Thursday, 20 December 2007

The water in Majorca don't taste like cloud juice

On this week's Dragon's Den, a pair of young inventors pitched a revolutionary product that could really save lives. The idea in development is a water transporter on wheels which acts not only as a vessel for getting the vital liquid from one place to another, but also filters the water via reverse osmosis powered by the revolution of the wheels. All five Dragons were so impressed that they each put £10k into the pot to support the project. During the polished presentation, an interesting question came up.

"How much does a unit cost to make?"

"About £20"

"Is that affordable in places like Bangladesh?"

"No, to the end user that price is prohibitively expensive, but we're aiming our product at support networks and charities like the Red Cross."

So, £20 makes a potentially life saving product prohibitively expensive in developing nations.

A few weeks ago I read an article in the Observer about the £25bn bottled water market and it nearly had me screaming my angry head off on a slow-moving, freezing cold train home from Worcester. In my eyes, bottled water is right up there with (but not quite surpassing) celebrity perfumes as triumphs of marketing over need. If celebrity perfume is Satan's sweat, then bottled water is his spit. Sadly nowadays, it's not just drinking mineral water that says something about you, it's the brand of mineral water that matters (apparently).

Proof that we're living in a ridiculously spoilt society comes in the form of a number of premium waters hitting the market, complete with ludicrous marketing spiel to justify the exorbitant price tag. King Island Cloud Juice (d'you see what they did there?) from Tasmania is "Rainwater bottled from 'the cleanest weather in the world" and a snip at £9 a bottle. Elsenham at £12 a bottle is "The perfect accompaniment to fried food and full-bodied wines, Elsenham's artesian spring water is rich in minerals and low in sodium. Around 20 years old and sourced from a deep chalk aquifer. Totally pure." Bling H20 is $40 a bottle but it does come with Swarovski crystals on the bottle. Oh that's ok then.

Bling H20: the water for arses

Who buys into this nonsense? What sad individual thinks that being seen with a bottle of Fiji water is cool? How can this market exist when so many countries don't even have regular access to any form of clean water? Why does the restaurant industry continue to shove bottled water down consumers' necks with the near obligatory opening gambit of " Would you prefer still or sparkling for the table?" I was happy to see that Wahaca donates all the profits from bottled water sales to clean water projects and that should be an example to everyone. A carafe of filtered tap water should be readily available on every restaurant table so that the diner has to ask specially for bottled water if they want it. They do it in Australia so why not here?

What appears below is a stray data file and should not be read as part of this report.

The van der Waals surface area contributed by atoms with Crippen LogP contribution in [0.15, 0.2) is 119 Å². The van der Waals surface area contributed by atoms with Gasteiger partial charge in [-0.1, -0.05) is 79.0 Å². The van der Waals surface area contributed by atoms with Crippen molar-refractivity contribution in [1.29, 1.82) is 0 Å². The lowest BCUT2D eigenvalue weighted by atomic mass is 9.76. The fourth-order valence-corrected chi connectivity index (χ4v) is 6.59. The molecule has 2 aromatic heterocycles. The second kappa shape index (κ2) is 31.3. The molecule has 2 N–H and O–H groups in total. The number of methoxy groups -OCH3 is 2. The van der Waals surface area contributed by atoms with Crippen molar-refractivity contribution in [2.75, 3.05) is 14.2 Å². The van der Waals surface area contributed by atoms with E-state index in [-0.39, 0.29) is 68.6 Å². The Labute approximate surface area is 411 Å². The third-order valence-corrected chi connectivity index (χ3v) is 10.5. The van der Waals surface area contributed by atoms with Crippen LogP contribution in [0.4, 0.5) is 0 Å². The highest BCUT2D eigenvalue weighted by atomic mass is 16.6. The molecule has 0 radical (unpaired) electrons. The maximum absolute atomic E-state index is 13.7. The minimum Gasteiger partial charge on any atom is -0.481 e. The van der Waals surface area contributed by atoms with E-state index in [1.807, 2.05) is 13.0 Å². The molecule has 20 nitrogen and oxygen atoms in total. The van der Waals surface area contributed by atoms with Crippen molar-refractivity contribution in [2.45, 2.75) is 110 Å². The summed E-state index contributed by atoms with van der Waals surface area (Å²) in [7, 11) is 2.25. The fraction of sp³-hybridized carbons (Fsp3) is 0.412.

So what next in this celebrity obsessed, profit hungry world? Well for me the future is as clear as a glass of Perrier. Celebrity Water. Katie Price and Peter Andre will be out in the back garden with their divining rods before you know it. DVB will start blending the water from their estates in LA and Hertfordshire and produce a "For Him" and "For Her" range. Russian oligarchs will leave Kensington and Chelsea and start buying large swathes of Georgian Spa towns like Bath and Cheltenham. And Bling H20 will be taken over by P Diddy who will filter his own urine and market it as "Essence" by Sean John. Kate Moss will then follow suit but will skip the filtration stage and sell her water complete with performance enhancing minerals.

And then we will all wake up, go to that odd metal thing hanging over the kitchen sink and pour ourselves a glass of tap water, and realise that it's all been one big nightmare.


Joy said...

Here here. I am so fed up with the death stares I get from waiters when I answer their still/sparkling question with "just tap please". You can always tell the really sadistic ones because they pretend they can't hear you and make you repeat it. I have left a couple of London restaurants after they've snootily told me it's "not policy" to give jugs of tap water - oh please!

Pete said...

I think my new strategy will be:

"Still or sparkling, Sir"

"Does sparkling water come out of a tap?"


"Well there's your answer then."

olliew said...

couldn't agree more about the dreadful new fashion for "trendy" bottled water. however there are some that are doing some good....One Water is a fantastic idea where ALL profits from the sales of their bottled water go directly to pay for water pumps in countries in desparate need of clean water....